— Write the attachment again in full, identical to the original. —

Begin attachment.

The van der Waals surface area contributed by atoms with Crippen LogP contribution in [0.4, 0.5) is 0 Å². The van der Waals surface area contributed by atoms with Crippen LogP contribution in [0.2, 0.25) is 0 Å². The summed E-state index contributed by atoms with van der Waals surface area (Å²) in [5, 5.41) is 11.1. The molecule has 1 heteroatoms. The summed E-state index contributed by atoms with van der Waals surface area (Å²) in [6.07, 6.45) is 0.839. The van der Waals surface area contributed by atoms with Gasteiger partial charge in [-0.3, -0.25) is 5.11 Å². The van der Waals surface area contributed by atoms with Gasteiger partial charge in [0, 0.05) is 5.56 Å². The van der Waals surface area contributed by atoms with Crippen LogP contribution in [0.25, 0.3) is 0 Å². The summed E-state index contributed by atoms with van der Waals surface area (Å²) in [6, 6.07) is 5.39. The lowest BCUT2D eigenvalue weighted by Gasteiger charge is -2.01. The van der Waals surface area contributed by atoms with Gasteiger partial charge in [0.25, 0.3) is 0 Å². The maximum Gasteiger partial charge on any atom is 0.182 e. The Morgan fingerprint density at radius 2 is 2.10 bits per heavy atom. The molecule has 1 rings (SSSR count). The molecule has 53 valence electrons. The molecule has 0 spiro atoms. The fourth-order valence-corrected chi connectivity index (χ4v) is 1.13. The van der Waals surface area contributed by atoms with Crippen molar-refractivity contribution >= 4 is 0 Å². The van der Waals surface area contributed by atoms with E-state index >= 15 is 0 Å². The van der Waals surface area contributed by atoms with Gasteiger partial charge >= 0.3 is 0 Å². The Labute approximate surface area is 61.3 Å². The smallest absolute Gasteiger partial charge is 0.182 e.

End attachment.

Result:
The van der Waals surface area contributed by atoms with Crippen LogP contribution in [0.4, 0.5) is 0 Å². The van der Waals surface area contributed by atoms with Crippen LogP contribution in [0.2, 0.25) is 0 Å². The summed E-state index contributed by atoms with van der Waals surface area (Å²) in [5, 5.41) is 11.1. The molecule has 1 heteroatoms. The summed E-state index contributed by atoms with van der Waals surface area (Å²) in [6.07, 6.45) is 0.839. The van der Waals surface area contributed by atoms with Gasteiger partial charge in [-0.3, -0.25) is 5.11 Å². The van der Waals surface area contributed by atoms with Gasteiger partial charge in [0, 0.05) is 5.56 Å². The van der Waals surface area contributed by atoms with Crippen LogP contribution in [0.25, 0.3) is 0 Å². The summed E-state index contributed by atoms with van der Waals surface area (Å²) in [6, 6.07) is 5.39. The lowest BCUT2D eigenvalue weighted by Gasteiger charge is -2.01. The van der Waals surface area contributed by atoms with Gasteiger partial charge in [0.25, 0.3) is 0 Å². The maximum Gasteiger partial charge on any atom is 0.182 e. The Morgan fingerprint density at radius 2 is 2.10 bits per heavy atom. The molecule has 1 rings (SSSR count). The molecule has 53 valence electrons. The molecule has 0 spiro atoms. The fourth-order valence-corrected chi connectivity index (χ4v) is 1.13. The van der Waals surface area contributed by atoms with Crippen molar-refractivity contribution >= 4 is 0 Å². The van der Waals surface area contributed by atoms with E-state index >= 15 is 0 Å². The van der Waals surface area contributed by atoms with Gasteiger partial charge >= 0.3 is 0 Å². The Labute approximate surface area is 61.3 Å². The smallest absolute Gasteiger partial charge is 0.182 e.